In the past 10 days or so since my hometown Wuhan went into lockdown due to the coronavirus outbreak, my mum has been outside just once, to take out the trash.

Any other year around this time, she would be busy preparing food for Lunar New Year meals or playing mahjong – a tile-based strategic game known as China’s “national pastime” – with family members.

Icons of Chinese social media apps Weibo, WeChat and Baidu are displayed on a smartphone screen in 2017. (Picture: EPA)

But the lockdown, announced on January 23 – two days before the start of the Lunar New Year holiday – has left her to celebrate New Year’s Eve, traditionally a time for family reunions, alone in our home.

As the situation in my hometown worsened, I cancelled plans to fly back from Shenzhen, where I am based. My dad, who works for a natural gas company in a different part of the city, has also been unable to go home as public transport within Wuhan has been shut down. He told me he thinks it is important for him to stay on duty at this critical time to guarantee a safe and reliable gas supply to all residents in the city, most of whom are sequestered at home.

Due to spending Lunar New Year in separate places, my family has had to rely on phone calls and our shared chat group on Tencent’s ubiquitous app WeChat to keep in contact this year.

As a reporter covering technology news, I thought I would be the one updating them on the latest about the coronavirus situation. But to my surprise, my parents, who are relatively new internet users in my view, have been sending me news on the epidemic before I’ve seen it.

My mum said she monitors the news every morning when she wakes up through the Baidu news app, WeChat and Chinese news aggregator Jinri Toutiao. “I watch TV but now it is not the main channel for me to get the latest news,” my mum told me. “The apps can alert me as soon as the news is out, but the TV cannot, always delivering news hours later.”

My parents have also been getting a lot of information from chat groups on WeChat, often trusting whatever their colleagues and friends send. I worry a lot about them potentially being misled by some of the fake news and rumors circulating online about the coronavirus outbreak.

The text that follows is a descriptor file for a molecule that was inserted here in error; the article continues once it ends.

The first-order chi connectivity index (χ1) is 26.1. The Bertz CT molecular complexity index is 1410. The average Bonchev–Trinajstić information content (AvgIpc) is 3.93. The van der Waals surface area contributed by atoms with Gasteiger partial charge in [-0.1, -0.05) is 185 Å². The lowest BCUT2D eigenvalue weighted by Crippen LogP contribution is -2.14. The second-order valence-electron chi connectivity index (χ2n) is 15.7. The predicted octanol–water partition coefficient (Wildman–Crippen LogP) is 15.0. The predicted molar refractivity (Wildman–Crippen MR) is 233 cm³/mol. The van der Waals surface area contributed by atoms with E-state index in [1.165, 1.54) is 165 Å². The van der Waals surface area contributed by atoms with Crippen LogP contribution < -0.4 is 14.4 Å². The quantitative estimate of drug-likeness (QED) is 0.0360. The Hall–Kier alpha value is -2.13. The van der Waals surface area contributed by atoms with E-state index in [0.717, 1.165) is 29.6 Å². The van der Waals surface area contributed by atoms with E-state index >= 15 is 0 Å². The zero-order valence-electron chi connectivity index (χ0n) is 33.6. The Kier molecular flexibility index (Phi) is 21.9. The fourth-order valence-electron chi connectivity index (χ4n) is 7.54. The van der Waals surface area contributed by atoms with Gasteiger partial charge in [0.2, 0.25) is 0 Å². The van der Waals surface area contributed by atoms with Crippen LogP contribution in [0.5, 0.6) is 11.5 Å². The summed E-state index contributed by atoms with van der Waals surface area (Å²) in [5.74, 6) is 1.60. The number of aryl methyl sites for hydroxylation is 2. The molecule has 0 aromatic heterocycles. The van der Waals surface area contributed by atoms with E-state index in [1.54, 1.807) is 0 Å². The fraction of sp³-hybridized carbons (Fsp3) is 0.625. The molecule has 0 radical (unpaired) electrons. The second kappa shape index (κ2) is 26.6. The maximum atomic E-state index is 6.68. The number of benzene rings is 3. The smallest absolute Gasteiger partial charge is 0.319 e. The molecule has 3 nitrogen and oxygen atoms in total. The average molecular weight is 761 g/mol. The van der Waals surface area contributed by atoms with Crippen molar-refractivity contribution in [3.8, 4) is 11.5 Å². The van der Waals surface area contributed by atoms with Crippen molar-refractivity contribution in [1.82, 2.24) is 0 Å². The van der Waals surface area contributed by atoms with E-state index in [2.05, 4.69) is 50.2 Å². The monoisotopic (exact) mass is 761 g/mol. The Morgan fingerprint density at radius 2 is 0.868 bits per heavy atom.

To distract my mum from the barrage of virus-related information, real or fake, I asked her to play mahjong online with me. She proved to be quite an expert WeChat user, sending a link to a mahjong mini program to my family group and asking us to join the same virtual “room” so we can play mahjong together, continuing a family tradition we are unable to carry out in person this year.

Screenshot of a WeChat mini program that Post reporter Celia Chen and her family used to play online mahjong together. (Picture: SCMP)

Alone at home, my mum, who works at a kindergarten, has also found other ways to entertain herself online. “I think what I can do now is to stay healthy physically and mentally, so I don’t burden the doctors further,” she said in one of our conversations. “It is not true if I say I do not feel frightened at all but I have to find ways to keep healthy and entertain myself until the lockdown ends.”

To maintain her fitness, she follows dance videos on popular short-video platforms Kuaishou and Douyin as exercise in the morning. “My young colleagues keep me updated about the most popular apps and teach me how to use them,” she said.

She also sends me funny videos on Douyin – the mainland Chinese version of TikTok – showing how bored people staying home due to the outbreak are killing time. Some, for example, showed people dressing up to perform dragon and lion dances, traditionally performed at the Chinese Spring Festival gala, at home. Others showed people fishing from their fish tanks or counting the number of seeds in strawberries.

Compared to the short videos that my mum is now addicted to, I am more interested in live-streaming platforms because there is more interaction.

Recently, I’ve been glued to CCTV’s live stream of the non-stop construction of two temporary hospitals, Huoshenshan and Leishenshan, in Wuhan. I’m not the only one: at its peak, there were about 50 million Chinese internet users watching what they estimated to be about 190 workers building the hospitals in my hometown around the clock. Although I cannot see the construction very clearly from the live video, I find some of the comments funny.

“I can write on my resume that I am one of the supervisors of two national projects when I look for a new job,” one person commented. Another nicknamed one of the trucks – which was being used to transport lime, a construction material – Song Hui Zong. The first two characters of the name, which was that of an emperor from the Song Dynasty, sound similar to "deliver lime" in Chinese.